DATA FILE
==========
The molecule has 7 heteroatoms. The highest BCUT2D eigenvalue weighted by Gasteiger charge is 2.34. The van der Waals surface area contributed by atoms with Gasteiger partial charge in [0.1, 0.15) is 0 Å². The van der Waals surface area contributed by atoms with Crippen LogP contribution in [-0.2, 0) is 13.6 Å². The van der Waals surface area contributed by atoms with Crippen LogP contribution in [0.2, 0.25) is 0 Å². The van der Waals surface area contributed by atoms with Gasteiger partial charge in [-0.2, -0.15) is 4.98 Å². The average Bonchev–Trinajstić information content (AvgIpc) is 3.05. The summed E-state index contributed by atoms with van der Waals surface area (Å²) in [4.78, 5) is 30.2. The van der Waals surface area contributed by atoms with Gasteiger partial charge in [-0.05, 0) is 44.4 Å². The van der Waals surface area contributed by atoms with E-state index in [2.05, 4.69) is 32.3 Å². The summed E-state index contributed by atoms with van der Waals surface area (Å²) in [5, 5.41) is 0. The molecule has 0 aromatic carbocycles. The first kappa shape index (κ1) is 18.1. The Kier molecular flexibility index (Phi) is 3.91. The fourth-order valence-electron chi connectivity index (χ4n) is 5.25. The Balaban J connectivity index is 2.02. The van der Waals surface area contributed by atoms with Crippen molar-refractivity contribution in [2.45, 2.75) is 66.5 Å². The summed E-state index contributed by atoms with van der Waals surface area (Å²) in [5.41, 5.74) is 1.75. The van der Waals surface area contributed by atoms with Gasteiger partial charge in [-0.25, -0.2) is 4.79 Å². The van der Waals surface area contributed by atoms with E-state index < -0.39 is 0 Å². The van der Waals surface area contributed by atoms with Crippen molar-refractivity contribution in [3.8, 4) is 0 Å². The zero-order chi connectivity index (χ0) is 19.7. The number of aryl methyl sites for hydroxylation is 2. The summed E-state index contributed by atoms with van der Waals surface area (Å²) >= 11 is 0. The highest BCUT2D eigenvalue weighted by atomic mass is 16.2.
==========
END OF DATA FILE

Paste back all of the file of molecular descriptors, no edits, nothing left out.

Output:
The molecule has 7 heteroatoms. The highest BCUT2D eigenvalue weighted by Gasteiger charge is 2.34. The van der Waals surface area contributed by atoms with Gasteiger partial charge in [0.1, 0.15) is 0 Å². The van der Waals surface area contributed by atoms with Crippen LogP contribution in [-0.2, 0) is 13.6 Å². The van der Waals surface area contributed by atoms with Crippen LogP contribution in [0.2, 0.25) is 0 Å². The van der Waals surface area contributed by atoms with Gasteiger partial charge in [-0.2, -0.15) is 4.98 Å². The average Bonchev–Trinajstić information content (AvgIpc) is 3.05. The summed E-state index contributed by atoms with van der Waals surface area (Å²) in [4.78, 5) is 30.2. The van der Waals surface area contributed by atoms with Gasteiger partial charge in [-0.05, 0) is 44.4 Å². The van der Waals surface area contributed by atoms with E-state index in [2.05, 4.69) is 32.3 Å². The summed E-state index contributed by atoms with van der Waals surface area (Å²) in [5, 5.41) is 0. The molecule has 0 aromatic carbocycles. The first kappa shape index (κ1) is 18.1. The Kier molecular flexibility index (Phi) is 3.91. The fourth-order valence-electron chi connectivity index (χ4n) is 5.25. The Balaban J connectivity index is 2.02. The van der Waals surface area contributed by atoms with Crippen molar-refractivity contribution in [2.45, 2.75) is 66.5 Å². The summed E-state index contributed by atoms with van der Waals surface area (Å²) in [5.41, 5.74) is 1.75. The van der Waals surface area contributed by atoms with Gasteiger partial charge in [-0.25, -0.2) is 4.79 Å². The van der Waals surface area contributed by atoms with E-state index < -0.39 is 0 Å². The van der Waals surface area contributed by atoms with Crippen molar-refractivity contribution in [3.8, 4) is 0 Å². The zero-order chi connectivity index (χ0) is 19.7. The number of aryl methyl sites for hydroxylation is 2. The summed E-state index contributed by atoms with van der Waals surface area (Å²) >= 11 is 0. The highest BCUT2D eigenvalue weighted by atomic mass is 16.2.